Manas Ray

Limbo Times:
Pages from the Covid Days


Out of one dream, another dream is born:
Are you well? I mean, are you alive?
How did you know I was just this moment laying my head on your knee to sleep?
Because you woke me up when you stirred in my belly. I knew then I was your coffin.
Are you alive? Can you hear me?
(Mahmoud Darwish, Memory for Forgetfulness)

What you are doing with your hands these days? Could one ever imagine that those  parts of us that  that earned our species definition, Homo faber, would one day become our main vulnerability? To be accurate though, it’s not the hands actually that is the problem, rather it’s touch. And that makes it a very different script—complicated and insidious at that. Alas, the caressing touch of the hand I ache for is also what carries the message of death today.

     My mind has become a trace-detector, as surfaces—of tables, chairs, doorknobs, taps—take on a new meaning in our lives. Out of the blue the topologist in all of us starts working overtime. Ever since
hand sanitizers disappeared from the market, which they did on the very first day of the lockdown along with antiseptic liquids, I have been
using a glass cleaning spray on my hands, my desktop, my keyboard,
the keys that I carry in my trouser pocket (or used to carry now that the trousers have been replaced by pajamas as I don’t venture out)
and every other object that makes up my everyday.

     I have indeed become addicted to the smallness of things. The narrowest house, the smallest shadow, the cigarette kiosk, now closed, opposite the road with barely enough room for a man to squat inside even when his legs hang out. As the virus spread from one human body to another ad infinitum, we quarantined ourselves, observing our movements every passing moment. My room has become a sealed glass box, more for seeing than inhabiting. A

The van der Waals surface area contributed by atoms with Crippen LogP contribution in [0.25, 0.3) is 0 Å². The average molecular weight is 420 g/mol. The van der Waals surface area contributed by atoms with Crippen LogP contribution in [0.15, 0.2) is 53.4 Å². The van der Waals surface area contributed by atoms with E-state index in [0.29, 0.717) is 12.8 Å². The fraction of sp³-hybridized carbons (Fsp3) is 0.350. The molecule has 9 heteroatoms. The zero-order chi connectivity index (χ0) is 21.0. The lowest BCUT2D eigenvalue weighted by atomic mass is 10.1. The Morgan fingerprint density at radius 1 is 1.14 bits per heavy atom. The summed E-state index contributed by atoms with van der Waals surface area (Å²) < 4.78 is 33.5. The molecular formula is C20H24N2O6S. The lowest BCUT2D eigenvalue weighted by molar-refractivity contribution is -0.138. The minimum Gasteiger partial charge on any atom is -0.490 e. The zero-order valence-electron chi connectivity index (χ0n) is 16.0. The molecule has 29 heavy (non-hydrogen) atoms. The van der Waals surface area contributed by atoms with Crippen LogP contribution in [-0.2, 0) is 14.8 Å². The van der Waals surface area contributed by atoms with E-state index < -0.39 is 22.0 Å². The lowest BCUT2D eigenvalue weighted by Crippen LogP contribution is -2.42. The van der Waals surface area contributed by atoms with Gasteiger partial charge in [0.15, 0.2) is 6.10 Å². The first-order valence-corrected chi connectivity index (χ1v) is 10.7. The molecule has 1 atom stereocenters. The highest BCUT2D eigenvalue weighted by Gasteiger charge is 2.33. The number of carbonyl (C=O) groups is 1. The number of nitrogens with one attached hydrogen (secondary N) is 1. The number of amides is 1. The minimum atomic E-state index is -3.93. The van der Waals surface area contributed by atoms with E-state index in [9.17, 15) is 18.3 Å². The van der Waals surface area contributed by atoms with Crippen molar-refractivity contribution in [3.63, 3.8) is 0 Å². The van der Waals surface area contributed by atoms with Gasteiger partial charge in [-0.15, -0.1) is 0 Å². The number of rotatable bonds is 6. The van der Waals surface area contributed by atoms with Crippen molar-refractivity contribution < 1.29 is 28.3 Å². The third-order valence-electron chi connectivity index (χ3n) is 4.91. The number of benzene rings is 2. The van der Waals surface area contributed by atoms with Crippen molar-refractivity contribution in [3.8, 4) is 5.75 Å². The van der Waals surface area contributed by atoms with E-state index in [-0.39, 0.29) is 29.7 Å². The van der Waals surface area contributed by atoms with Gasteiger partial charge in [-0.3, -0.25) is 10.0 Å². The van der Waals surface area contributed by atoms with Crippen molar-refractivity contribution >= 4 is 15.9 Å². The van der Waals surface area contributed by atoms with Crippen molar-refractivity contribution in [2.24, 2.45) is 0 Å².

heterotopia in the true sense. I have become a spectator of everything that is mine.


THE ENDLESS MIDDLE: on death, loss, and grief

It was the second week of May 2020. The landline, kept in an adjacent room, rang early in the morning. People mostly call on my cell phone these days and rarely on the landline. I was sleeping. The phone must have rung for quite some time to wake me up. When I answered the call, I noticed a thudding silence at the other end. Finally, these words,  ‘Manas, it’s all over’. Pradip Bose, my senior colleague, was on the line. I tried but could not produce a word in response. We held on to the phone for a few more moments but could only share our restless silence. A year later, another friend would similarly ring up one morning to say Pradip was no more. In times of pandemic, irony is a luxury. ‘Grief ’, says the Nigerian writer, Chimamanda Ngozi Adichie, ‘is a cruel kind  of education. You learn how much grief is about language, the failure of language, and the grasping for language.’

     Hari Vasudevan was a friend and the husband of a colleague. A  much-loved teacher and a respected scholar, he was held in unconditional  admiration in a city that does not lack cynics. Personally, news of his passing was the occasion for alchemy. The casualties of the raging pandemic so long had remained
a matter of statistics, of numbers, of something that is happening ‘out there’. All changed in that moment. 

     I am now mourning that part of me which had become the absent
person through the long years of our intercourse. Every death is utterly singular and also a reminder of our inescapable finitude.  That radical point where the singular ‘I’ is also the common ‘I’. Death is the inauguration of a void, of an aporia, that solitude shares.